UPC Ireland trapped by its own ToS, has to introduce “three strikes”
UPC Ireland, a largest Irish telecoms provider, has been obliged, by injunction, to introduce a “three strikes” disconnection strategy by the Irish High Court. UPC’s own terms of service are at least partly at fault.
In 2009, the former Irish monopoly telecoms provider, Eircom, entered into a voluntary arrangement with the music industry in order to introduce a “three-strikes” system for alleged unauthorised file-sharing. Under the scheme, a company collects IP addresses online, passes them to Eircom saying they were involved in unauthorised downloading. Eircom sends warnings and then disconnects the user’s internet connection, initially one week and then for a year. The approach has been shown to be a failure in several countries, but effectiveness and proportionality appear not to be priorities
UPC, having a generally impressive record in protecting its users’ rights both in Ireland and internationally, resisted demands to follow the same approach. As a result, a group of music industry giants took UPC to court in 2010, in a case that UPC ultimately won.
However, the judge’s ruling in the 2010 case was extremely activist, essentially demanding that the government pass legislation to impose injunctions of the kind requested in the case. He argued that this was necessary to implement EU law, even though no complaint (to EDRi’s knowledge) was ever made by the European Commission in this regard. The parties were invited to reapply for an injunction once the Irish government had passed the new law. Everyone then did what they were told – the law was passed and the new application was made.
As is typical in the internet sector, UPC’s terms of service are very extensive. Companies generally assume that this is the safest option, because it appears to allow them to act arbitrarily without the risk of being sued. The received wisdom is that this is all benefit and no cost. However, this is not true – because it implies that the company in question believes that such arbitrary behaviour is acceptable and creates the possibility, either through informal pressure or through law, that the internet provider will be pushed into undertaking the foreseen restrictions.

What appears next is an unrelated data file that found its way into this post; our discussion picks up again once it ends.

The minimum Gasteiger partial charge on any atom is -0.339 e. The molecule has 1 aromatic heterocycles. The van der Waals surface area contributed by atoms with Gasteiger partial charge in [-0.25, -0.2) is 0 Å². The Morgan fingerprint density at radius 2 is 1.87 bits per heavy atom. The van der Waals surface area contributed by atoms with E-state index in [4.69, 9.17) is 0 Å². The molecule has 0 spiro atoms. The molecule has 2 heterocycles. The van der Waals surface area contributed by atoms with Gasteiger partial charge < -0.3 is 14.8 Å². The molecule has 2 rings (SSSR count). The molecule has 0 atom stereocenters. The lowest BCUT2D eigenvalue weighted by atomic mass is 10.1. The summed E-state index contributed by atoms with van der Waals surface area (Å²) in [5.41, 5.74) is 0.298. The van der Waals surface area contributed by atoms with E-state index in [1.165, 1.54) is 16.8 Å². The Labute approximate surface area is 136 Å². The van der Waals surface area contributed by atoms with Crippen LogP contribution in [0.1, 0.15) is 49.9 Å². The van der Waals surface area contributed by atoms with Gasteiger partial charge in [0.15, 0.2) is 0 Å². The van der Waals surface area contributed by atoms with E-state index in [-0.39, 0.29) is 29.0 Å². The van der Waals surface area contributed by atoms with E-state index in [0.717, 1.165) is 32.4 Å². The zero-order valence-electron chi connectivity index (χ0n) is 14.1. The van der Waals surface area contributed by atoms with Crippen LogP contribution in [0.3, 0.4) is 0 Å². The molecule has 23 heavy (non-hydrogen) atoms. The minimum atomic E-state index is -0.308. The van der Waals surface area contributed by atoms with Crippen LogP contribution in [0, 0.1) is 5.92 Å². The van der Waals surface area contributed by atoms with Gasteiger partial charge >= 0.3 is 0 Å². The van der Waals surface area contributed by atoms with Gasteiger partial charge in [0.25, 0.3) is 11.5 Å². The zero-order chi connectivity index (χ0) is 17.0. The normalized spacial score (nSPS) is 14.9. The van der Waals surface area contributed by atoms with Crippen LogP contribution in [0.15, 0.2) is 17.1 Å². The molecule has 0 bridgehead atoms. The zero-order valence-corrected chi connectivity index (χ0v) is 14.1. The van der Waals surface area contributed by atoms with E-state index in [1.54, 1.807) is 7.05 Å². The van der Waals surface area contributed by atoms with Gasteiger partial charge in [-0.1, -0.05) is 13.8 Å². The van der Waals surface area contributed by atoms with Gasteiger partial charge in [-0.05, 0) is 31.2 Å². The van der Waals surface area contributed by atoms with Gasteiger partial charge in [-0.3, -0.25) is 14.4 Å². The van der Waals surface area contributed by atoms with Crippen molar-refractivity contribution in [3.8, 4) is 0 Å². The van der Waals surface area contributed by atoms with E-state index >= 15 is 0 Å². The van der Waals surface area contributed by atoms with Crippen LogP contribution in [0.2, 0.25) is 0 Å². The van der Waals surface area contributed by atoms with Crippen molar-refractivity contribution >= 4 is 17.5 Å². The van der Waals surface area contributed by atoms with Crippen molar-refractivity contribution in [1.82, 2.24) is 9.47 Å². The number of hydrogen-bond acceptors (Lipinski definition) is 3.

In the first case, the judge was particularly incensed by the fact that UPC’s (like almost all Irish internet providers’) terms of service allow them the possibility to unilaterally disconnect a customer for a variety of reasons. UPC’s terms of service explicitly include copyright infringement as a possible reason for unilaterally terminating a contract.
The judge in the 2010 case found it unacceptable that this part of the UPC contract not being exploited by the company. He complained that, even though it “is a matter of contract, and for a breach of this obligation by the customer, UPC can terminate the contract”, “it never does” nor, he added “do they have any interest in it”.
In the case that recently ended in the High Court, the judge pointed out that UPC regularly disconnects people for failing to pay their bills, without an appeals process. This specious argument was made extensively by music industry lobbyists during discussions on three-strikes at EU level. What EU policy-makers understood, that the High Court Judge did not, was that taking action against a subscriber for a prejudicial action (non-payment of a bill) against the company is fundamentally and obviously different for taking action against a subscriber for an alleged prejudicial action that harms a third party.
Finally, the Irish High Court ruled again (following a case looking only at this issue in 2010) that there is no data processing that falls under Ireland’s idiosyncratic reading of European data protection law when IP addresses are harvested by a company tasked with this activity and no personal data processing when these non-personal data – collected for the purpose of personally identifying individuals – are transferred to the internet provider. They are “publicly transmitted” data, in any event, according to the music industry and, for non-obvious reasons, therefore not entitled to protection. There is personal data processing when the internet provider writes to the end-user for purposes that are entirely outside the purpose of internet access provision because, of course, the activity is covered by the terms of service of UPC.
2015 High Court Ruling
Not yet published
2010 EMI Records vs UPC case
2010 EMI Records vs Eircom case
Human rights violations online (04.12.2014)
(Contribution by Joe McNamee, EDRi)